With the 2023 Texas Legislative Session about to start, more grassroots groups are pressing their Republican state representatives to stop giving Democrats powerful committee chairmanships.

The Legislature convenes on Tuesday, January 10, and Texas House members are expected to vote Thursday on the rules that will govern the chamber this session, though debate on House rules changes could begin on Wednesday or be pushed back to Friday.

In the past week, several grassroots groups increased pressure on GOP lawmakers to support a rule change that ensures the Republican-majority Legislature has Republican-run committees—a Texas GOP legislative priority that was supported by 81 percent of Republican primary voters (1.5 million Texans) in March 2022.

“Why is this such an important issue?” asked Kaufman County Conservative Republicans:

Currently, the Speaker awards chairmanships to Democrats as well as Republicans. Last session, despite a Republican majority, approximately 40% of House committees were chaired by Democrats. This must change! Our voters clearly gave Republicans a majority in the Legislature and expect Republicans to lead.

KCCR put pressure on area State Rep. Keith Bell (R–Forney) by posting a message to social media advising district voters to contact Bell about stopping the “corrupt practice” of appointing Democrat committee chairs.

They also texted the message to about 7,500 area voters.

The message also recommended Bell support State Rep. Tony Tinderholt (R–Arlington) for speaker of the House. Tinderholt backed a ban on Democrat chairs when it was proposed last session and has an A+ career rating on Texans for Fiscal Responsibility’s Fiscal Responsibility Index.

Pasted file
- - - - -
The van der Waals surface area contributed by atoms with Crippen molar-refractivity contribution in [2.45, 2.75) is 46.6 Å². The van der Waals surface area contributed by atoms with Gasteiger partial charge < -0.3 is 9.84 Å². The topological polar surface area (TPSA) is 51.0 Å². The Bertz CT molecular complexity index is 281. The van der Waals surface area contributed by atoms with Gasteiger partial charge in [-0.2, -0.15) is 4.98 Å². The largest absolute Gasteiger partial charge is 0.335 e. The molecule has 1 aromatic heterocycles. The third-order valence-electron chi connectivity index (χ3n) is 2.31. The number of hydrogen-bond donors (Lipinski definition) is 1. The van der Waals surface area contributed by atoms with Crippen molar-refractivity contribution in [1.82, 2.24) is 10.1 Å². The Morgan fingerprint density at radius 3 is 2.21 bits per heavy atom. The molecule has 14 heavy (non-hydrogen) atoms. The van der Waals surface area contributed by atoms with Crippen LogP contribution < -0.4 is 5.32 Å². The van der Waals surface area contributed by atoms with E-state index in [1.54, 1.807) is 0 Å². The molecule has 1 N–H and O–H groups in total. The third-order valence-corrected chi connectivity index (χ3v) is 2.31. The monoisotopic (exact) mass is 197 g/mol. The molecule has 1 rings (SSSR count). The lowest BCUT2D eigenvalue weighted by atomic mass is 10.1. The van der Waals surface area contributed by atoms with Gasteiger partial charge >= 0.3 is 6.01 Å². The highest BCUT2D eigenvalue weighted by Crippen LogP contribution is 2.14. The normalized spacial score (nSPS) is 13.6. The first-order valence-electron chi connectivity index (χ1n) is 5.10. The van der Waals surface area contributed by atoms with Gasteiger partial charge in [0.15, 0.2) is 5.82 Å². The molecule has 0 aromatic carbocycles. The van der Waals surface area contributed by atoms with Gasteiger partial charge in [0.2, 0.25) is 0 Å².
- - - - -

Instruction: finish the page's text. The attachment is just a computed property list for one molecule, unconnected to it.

After learning about the texts, Bell responded to a member of the group that the message was “untruthful” and “not the proposition on the ballot,” though he seems to be referring to the speaker vote and not the practice of appointing Democrat chairs.

“I will honor my pledge, the plank and vote for [House Speaker Dade] Phelen,” Bell said. “I have no issue defending my Speaker vote or any others, for that matter.”

Bell’s latest rating on the Fiscal Responsibility Index is an F (58).

Also last week, the Rockwall County and Collin County Young Republicans sent State Rep. Justin Holland (R–Heath) a letter asking him to back a ban on Democrat chairs. Holland’s current Fiscal Responsibility Index rating is a C- (70).

“Committee chairs have the power to kill important bills,” the groups note in the letter, which includes a list of key bills killed by Democrat committee chairs last session and legislation that could be killed this session.

The Republican Round Table of Collin County sent a letter to lawmakers last week, signed by 277 elected officials and grassroots activists, asking Phelan and area representatives to back a ban on Democrat chairs. They also said last session’s quorum-busting Democrats should be kept out of vice-chair positions too.

“Why should they be rewarded?” said Collin County Commissioner Darrell Hale, a Round Table member who signed the letter.

Two Republican lawmakers have proposed rules amendments banning Democrat committee chairs: State Rep. Bryan Slaton (R–Royce City), who championed the change last session, and State Rep. Steve Toth (R–The Woodlands).

A coalition of conservative grassroots leaders from across Texas sent a letter to Toth, asking him to help unify Republican support for Slaton’s amendment.

Kaufman County Conservative Republicans summed up the grassroots’ expectations:

“After an election where Texas Republicans won every statewide office by double digits and grew our State Senate and House majorities, conservatives should expect a bold session focused on delivering the priorities Texas Republicans campaigned upon.”

Erin Anderson

Erin Anderson is a Senior Journalist for Texas Scorecard, reporting on state and local issues, events, and government actions that impact people in communities throughout Texas and the DFW Metroplex. A native Texan, Erin grew up in the Houston area and now lives in Collin County.